It’s tax time! The IRS started accepting individual returns for processing on Jan. 31 — later than usual, but better late than never.

Last year, the IRS issued a useful list of the eight most common filing errors made by individual taxpayers. Many of the mistakes people make are incredibly easy to avoid — it just takes a little care and attention.

If the IRS owes you a refund, it could be delayed if your return contains an error like one of these:

1. Wrong or missing Social Security numbers: Your refund could be delayed simply because you made a mistake listing your Social Security number. The number on your return must match the number on your Social Security cards.

2. Names wrong or misspelled: You’ve got to spell your own name right, or the IRS will get confused. Again, your name on your return should match the name on your Social Security card.

If you’ve changed your name since you filed your last return, you need to notify the Social Security Administration (SSA) and obtain a new Social Security card before you file your taxes. The SSA will issue a new Social Security card with your new name, but will keep your old Social Security number. This way, the name on your tax return will match Social Security records.

If your name and Social Security number don’t match, the IRS will flag your return and require that the error be corrected. It’s easy to let the SSA know about your name change and get a new Social Security card. All you need to do is file Form SS-5, Application for a Social Security Card, at your local SSA office or by mail with proof of your legal name change. You can get Form SS-5 from the SSA’s website at www.ssa.gov

“The IRS says that an unsigned tax return is like an unsigned check — it’s invalid.”

3. Math mistakes: Your math needs to add up. This ordinarily isn’t a problem if you file electronically, since the software does the math for you. Because most people file electronically, math errors have gone down. Such errors were found in 2 percent of returns filed in 2012, less than one-fifth the rate for 2002. Still, if you file on paper, be sure to double-check your math.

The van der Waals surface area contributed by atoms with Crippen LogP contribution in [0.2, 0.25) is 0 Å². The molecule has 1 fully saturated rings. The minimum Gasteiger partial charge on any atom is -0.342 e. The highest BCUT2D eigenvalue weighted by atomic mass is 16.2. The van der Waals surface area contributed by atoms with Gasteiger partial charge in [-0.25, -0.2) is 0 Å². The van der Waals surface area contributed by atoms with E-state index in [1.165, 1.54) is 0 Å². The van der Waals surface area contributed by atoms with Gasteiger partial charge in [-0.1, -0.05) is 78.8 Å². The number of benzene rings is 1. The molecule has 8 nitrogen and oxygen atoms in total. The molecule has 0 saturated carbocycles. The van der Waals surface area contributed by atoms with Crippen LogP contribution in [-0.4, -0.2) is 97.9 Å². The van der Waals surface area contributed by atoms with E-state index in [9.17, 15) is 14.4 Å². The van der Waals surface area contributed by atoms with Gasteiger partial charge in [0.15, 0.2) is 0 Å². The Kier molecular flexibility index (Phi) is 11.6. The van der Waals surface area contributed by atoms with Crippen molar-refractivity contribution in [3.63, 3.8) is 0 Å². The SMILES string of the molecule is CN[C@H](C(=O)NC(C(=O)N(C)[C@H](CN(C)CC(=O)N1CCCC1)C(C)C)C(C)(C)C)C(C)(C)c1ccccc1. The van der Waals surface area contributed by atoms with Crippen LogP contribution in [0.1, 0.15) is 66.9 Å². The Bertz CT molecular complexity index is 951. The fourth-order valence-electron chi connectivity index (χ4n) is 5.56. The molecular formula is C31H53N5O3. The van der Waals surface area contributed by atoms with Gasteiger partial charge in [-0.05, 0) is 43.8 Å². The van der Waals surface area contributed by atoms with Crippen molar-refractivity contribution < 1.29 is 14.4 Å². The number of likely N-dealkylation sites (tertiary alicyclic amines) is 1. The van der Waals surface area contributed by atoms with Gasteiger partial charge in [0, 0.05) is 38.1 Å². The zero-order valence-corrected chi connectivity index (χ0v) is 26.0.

4. Wrong bank account numbers: The IRS will direct-deposit your refund directly into your bank account. But you have to give the correct account number.

5. Forms not signed, dated: The IRS says that an unsigned tax return is like an unsigned check — it’s invalid. Also, remember both spouses must sign a joint return.

6. Electronic signature errors: If you e-file your tax return, you sign the return electronically by using a Personal Identification Number (PIN). For security purposes, the IRS software will ask you to enter the Adjusted Gross Income (AGI) from your return for last year. This should be the AGI from the return you originally filed. If you later amended your return, or the IRS provided you with a different AGI after correct your return, don’t use those numbers. You may also use last year’s PIN if you e-filed last year and remember your PIN.

7. Filing status errors: Your filing status means whether you file your return as single, married filing jointly, married filing separately, head of household, or qualifying widow(er) with dependent child. Usually, it is pretty obvious what your status should be, but there can be complications. If you e-file your return, the software will help you choose the right filing status.

8. Errors in figuring credits, deductions: This is where taxes can get complicated. Moreover, a mistake here can cost you extra taxes or prevent your from getting a refund. For example, if you are age 65 or older, you’re entitled to a larger-than-normal standard deduction. But you must claim the deduction on your return. The same goes for common deductions such as charitable deductions.

Stephen Fishman is a tax expert, attorney and author who has published 20 books, including “The Real Estate Agent’s Tax Deduction Guide,” “Working for Yourself,” “Deduct It!” and “Working with Independent Contractors.” His website can be found at fishmanlawandtaxfiles.com.

via The 8 most common tax filing errors, and how to avoid them | Inman News.